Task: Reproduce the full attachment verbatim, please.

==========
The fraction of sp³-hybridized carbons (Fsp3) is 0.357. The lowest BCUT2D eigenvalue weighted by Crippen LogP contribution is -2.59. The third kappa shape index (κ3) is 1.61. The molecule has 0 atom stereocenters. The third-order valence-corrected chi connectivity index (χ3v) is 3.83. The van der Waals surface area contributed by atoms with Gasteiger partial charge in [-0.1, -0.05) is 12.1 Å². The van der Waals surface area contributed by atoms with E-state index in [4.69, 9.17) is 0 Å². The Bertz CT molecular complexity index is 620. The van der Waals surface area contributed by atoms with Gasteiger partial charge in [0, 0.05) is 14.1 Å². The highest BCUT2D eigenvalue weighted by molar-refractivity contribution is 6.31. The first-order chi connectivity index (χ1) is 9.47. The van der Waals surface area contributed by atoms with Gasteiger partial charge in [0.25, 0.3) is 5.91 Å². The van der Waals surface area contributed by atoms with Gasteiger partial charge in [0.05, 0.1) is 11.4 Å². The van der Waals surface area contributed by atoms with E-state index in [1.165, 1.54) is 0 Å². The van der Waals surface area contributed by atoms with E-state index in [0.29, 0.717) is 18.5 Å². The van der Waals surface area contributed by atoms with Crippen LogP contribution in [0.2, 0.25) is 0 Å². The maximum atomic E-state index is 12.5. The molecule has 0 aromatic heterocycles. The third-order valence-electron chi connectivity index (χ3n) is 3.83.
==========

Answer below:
The fraction of sp³-hybridized carbons (Fsp3) is 0.357. The lowest BCUT2D eigenvalue weighted by Crippen LogP contribution is -2.59. The third kappa shape index (κ3) is 1.61. The molecule has 0 atom stereocenters. The third-order valence-corrected chi connectivity index (χ3v) is 3.83. The van der Waals surface area contributed by atoms with Gasteiger partial charge in [-0.1, -0.05) is 12.1 Å². The van der Waals surface area contributed by atoms with E-state index in [4.69, 9.17) is 0 Å². The Bertz CT molecular complexity index is 620. The van der Waals surface area contributed by atoms with Gasteiger partial charge in [0, 0.05) is 14.1 Å². The highest BCUT2D eigenvalue weighted by molar-refractivity contribution is 6.31. The first-order chi connectivity index (χ1) is 9.47. The van der Waals surface area contributed by atoms with Gasteiger partial charge in [0.25, 0.3) is 5.91 Å². The van der Waals surface area contributed by atoms with Gasteiger partial charge in [0.05, 0.1) is 11.4 Å². The van der Waals surface area contributed by atoms with E-state index in [1.165, 1.54) is 0 Å². The van der Waals surface area contributed by atoms with E-state index in [0.29, 0.717) is 18.5 Å². The van der Waals surface area contributed by atoms with Crippen LogP contribution in [0.2, 0.25) is 0 Å². The maximum atomic E-state index is 12.5. The molecule has 0 aromatic heterocycles. The third-order valence-electron chi connectivity index (χ3n) is 3.83.